What about the influence of life experiences, culture, or expectations?   Particularly expectations.  Expectations could be a part of the magic behind the placebo effect.

Could the placebo effect explain ASMR?  Or what about vice versa?  Maybe ASMR could explain the placebo affect in specific cases?

Visualize a clinician handing you a pill – that is a moment filled with personal attention, caring behaviors, a soft voice, and probably the light touch of their hand on yours, as well as, a reassuring hand on your back as you walk out of their office.

How about meeting with a therapist on a regular basis?  A weekly dose of hyper-focused personal attention from a trained expert with a soft and steady voice – that is an ASMR recipe.  If therapy sessions help you feel calmer, then is it the wisdom, the insights, the ASMR, or all of that which bring you serenity?

In this study, the authors investigated if expectations can affect ASMR – an important question indeed.

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Published research study about mindfulness and ASMR

ASMR Autonomous Sensory Meridian Response UniversityBeverley Fredborg, James Clark, and Stephen Smith have published another ASMR research study titled, “Mindfulness and ASMR.”  The study was published August 7, 2018 in PeerJ.

The goal of this study was to investigate the potential relationships between ASMR and mindfulness.

In their introduction, they provide these descriptions of mindfulness:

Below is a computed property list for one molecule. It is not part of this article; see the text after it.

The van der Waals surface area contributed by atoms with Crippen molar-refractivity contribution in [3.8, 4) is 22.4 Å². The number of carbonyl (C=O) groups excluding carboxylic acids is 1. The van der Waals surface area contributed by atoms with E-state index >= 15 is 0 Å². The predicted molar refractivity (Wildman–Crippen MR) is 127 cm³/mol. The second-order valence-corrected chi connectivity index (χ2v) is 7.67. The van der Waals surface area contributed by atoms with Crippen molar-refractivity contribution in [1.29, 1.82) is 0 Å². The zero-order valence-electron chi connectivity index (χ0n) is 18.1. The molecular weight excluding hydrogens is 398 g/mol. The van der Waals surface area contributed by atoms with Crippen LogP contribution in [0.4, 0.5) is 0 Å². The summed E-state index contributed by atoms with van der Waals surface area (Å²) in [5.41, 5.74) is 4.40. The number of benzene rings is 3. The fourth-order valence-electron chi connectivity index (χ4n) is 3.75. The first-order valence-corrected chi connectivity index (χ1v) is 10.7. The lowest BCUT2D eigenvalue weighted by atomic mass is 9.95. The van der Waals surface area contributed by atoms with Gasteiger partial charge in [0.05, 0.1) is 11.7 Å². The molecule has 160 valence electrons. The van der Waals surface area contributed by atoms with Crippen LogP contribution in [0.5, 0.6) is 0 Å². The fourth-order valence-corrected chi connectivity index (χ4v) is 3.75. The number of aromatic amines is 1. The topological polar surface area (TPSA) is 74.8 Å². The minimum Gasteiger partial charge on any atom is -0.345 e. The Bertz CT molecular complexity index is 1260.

• “…a two-component process by which one engages in both intentional self-regulation of attention and a nonjudgmental awareness and acceptance of the present moment.”
  • “…involves an openness to sensations, attentional control, emotional regulation, and resilience.”

The authors then highlight the similarities between mindfulness and ASMR:

  • “…the focused attention method of mindfulness meditation requires individuals to focus on a specific external stimulus or internal thought…During ASMR experiences, individuals focus attention on an external stimulus that triggers tingling sensations.”
  • “Both mindfulness and ASMR can lead to a feeling of relaxation that enhances people’s subjective well-being.”

These similarities definitely make one wonder if mindfulness is a form of ASMR, if ASMR is a form of mindfulness, or is there some other relationship?

The authors also teased out more data about ASMR and trigger preferences, age of onset, similarity to music chills, and frequency of using ASMR media to help with relaxation and sleeping.

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Published research study focuses on misophonia and ASMR

ASMR Autonomous Sensory Meridian Response UniversityThis is the second ASMR research study published by Dr Agnieszka Janik McErlean (Bath Spa University, UK) and Dr Michael Banissy (Goldsmiths, University of London, UK).

Their prior study was titled, “Assessing individual variation in personality and empathy traits in self-reported ASMR” and was published March 30, 2017 in the journal Multisensory Research.

Their latest study is titled, “Increased misophonia in self-reported ASMR” and was published August 6, 2018 in the journal PeerJ.

Misophonia is common in discussions about ASMR because some people greatly enjoy ASMR trigger sounds like whispering, mouth sounds, and chewing but others will respond to those same sounds with annoyance, anger, or anxiety (misophonia).

Curiously, some people who report experiencing ASMR to some triggers also report experiencing misophonia to other triggers.  This hyper-sensitivity to sounds has people often wondering if people who experience ASMR are more likely to also experience misophonia.

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Graduate student completes research study about the body map of ASMR sensations